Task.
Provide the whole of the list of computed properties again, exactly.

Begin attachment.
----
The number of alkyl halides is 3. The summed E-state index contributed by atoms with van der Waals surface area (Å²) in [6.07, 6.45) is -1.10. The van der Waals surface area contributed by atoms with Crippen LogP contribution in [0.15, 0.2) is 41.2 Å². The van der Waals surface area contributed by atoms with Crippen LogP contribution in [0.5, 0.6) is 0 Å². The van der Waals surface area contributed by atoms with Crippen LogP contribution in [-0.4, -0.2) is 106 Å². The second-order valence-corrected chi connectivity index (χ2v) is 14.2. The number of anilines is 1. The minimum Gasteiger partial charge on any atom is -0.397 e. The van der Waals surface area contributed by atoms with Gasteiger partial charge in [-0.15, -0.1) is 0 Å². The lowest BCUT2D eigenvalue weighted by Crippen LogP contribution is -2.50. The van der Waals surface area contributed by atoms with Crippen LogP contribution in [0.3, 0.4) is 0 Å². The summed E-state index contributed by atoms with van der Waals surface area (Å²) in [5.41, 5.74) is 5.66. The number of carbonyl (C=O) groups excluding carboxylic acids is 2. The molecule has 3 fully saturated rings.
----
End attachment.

The number of alkyl halides is 3. The summed E-state index contributed by atoms with van der Waals surface area (Å²) in [6.07, 6.45) is -1.10. The van der Waals surface area contributed by atoms with Crippen LogP contribution in [0.15, 0.2) is 41.2 Å². The van der Waals surface area contributed by atoms with Crippen LogP contribution in [0.5, 0.6) is 0 Å². The van der Waals surface area contributed by atoms with Crippen LogP contribution in [-0.4, -0.2) is 106 Å². The second-order valence-corrected chi connectivity index (χ2v) is 14.2. The number of anilines is 1. The minimum Gasteiger partial charge on any atom is -0.397 e. The van der Waals surface area contributed by atoms with Gasteiger partial charge in [-0.15, -0.1) is 0 Å². The lowest BCUT2D eigenvalue weighted by Crippen LogP contribution is -2.50. The van der Waals surface area contributed by atoms with Crippen LogP contribution in [0.3, 0.4) is 0 Å². The summed E-state index contributed by atoms with van der Waals surface area (Å²) in [5.41, 5.74) is 5.66. The number of carbonyl (C=O) groups excluding carboxylic acids is 2. The molecule has 3 fully saturated rings.